Master bedroom

Second possible bedroom

Second view of the one bathroom

Friday, May 31, 2019

May 31, 2019

We are gearing up for a workshop to be held here on the farm.  David House is coming here on June 15th to present a workshop on biogas digesters.  The first part will be on a less expensive plastic bag digester, then on the Cube digester.  We are excited and anxious as we have not done a workshop here before.  There are still a few spots left, and you can learn more about it here.

Garlic Chives
I am still working at Edge of the World Farm, and have learned many things about herbs and their uses, and still more about weeding.  I wonder if any going into herbs or farms have thought about what percentage of their day would be spent on weeding?  I have learned a whole new level of weeding.  Because there are so many medicinal herbs that volunteer in odd places or wild medicinals, I have learned to only pull weeds that I have been told to pull and if anything looks different, ask first.  This, of course, makes weeding a much longer job, but precious plants are saved.  Henrietta and Erin are very precise in their care of the plants, as well as the medicinals they make.  Careful cleaning, weighing, harvesting, glassware washing etc.  has impressed me so much, they have probably made me into a fan for life.  I have personally enjoyed their tinctures.  I enjoy purslane on almost a daily basis to help face the heat of the day, and eleuthero for energy, as well as in the adrenal support tincture.  I highly recommend their products as they are constantly striving to put out the best tinctures possible for their customers.  My personal garden has also grown since I have been working there.  My kitchen garden now has some garlic chives that were extra, and our regular garden now has some hibiscus that I can use to make tea.  They have inspired me to dry some of my own fennel for teas, as well as lemon balm for a calming tea, which was something I kept saying I was going to get around to, but didn't before now.  I have brought away so many positive things and one negative item.  By the time I get back to our farm, I am a bit tired of weeding. . .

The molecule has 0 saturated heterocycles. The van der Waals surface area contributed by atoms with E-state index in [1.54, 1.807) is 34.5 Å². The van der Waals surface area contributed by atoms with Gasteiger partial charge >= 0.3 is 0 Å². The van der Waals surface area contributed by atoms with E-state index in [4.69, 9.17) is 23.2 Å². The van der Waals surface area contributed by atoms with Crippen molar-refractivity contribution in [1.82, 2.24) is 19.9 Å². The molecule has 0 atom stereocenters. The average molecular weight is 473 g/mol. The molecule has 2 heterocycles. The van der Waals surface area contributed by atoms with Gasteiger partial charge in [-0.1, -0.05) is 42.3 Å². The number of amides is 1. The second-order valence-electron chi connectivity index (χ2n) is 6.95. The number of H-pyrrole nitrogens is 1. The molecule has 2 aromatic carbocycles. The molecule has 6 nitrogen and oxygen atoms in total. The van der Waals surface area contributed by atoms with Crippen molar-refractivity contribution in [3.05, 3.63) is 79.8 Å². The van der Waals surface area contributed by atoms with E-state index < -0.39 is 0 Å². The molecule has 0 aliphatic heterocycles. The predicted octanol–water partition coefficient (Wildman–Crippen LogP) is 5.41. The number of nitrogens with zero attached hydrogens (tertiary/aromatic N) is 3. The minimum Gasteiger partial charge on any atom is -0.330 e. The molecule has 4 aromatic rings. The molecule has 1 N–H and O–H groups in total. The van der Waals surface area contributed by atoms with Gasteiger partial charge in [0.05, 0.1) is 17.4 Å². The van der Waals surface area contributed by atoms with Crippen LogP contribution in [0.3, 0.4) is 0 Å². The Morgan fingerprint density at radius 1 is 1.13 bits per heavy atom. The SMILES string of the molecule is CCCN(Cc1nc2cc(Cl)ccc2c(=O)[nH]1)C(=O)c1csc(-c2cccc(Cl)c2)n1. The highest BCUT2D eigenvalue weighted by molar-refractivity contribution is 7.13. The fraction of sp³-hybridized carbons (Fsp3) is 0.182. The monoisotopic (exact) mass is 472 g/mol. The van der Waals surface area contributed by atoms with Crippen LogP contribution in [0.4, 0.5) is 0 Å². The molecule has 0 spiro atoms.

Progress in the Garden
Our garden is in progress.  My russett potato experiment did not work though.  Not a single potato came up.  However, the sweet potatoes I bought from the grocery store are finally producing slips.  It has been so hot and dry this last couple of weeks, we are now back to wishing for rain.  Can you believe it?  My husband is doing such a good job of tilling in between the rows and we are both trying to get to the remaining weeds.  The one plant that seemed to germinate well from the seeds we purchased was beets.  Looks like it is going to be a bumper crop this year.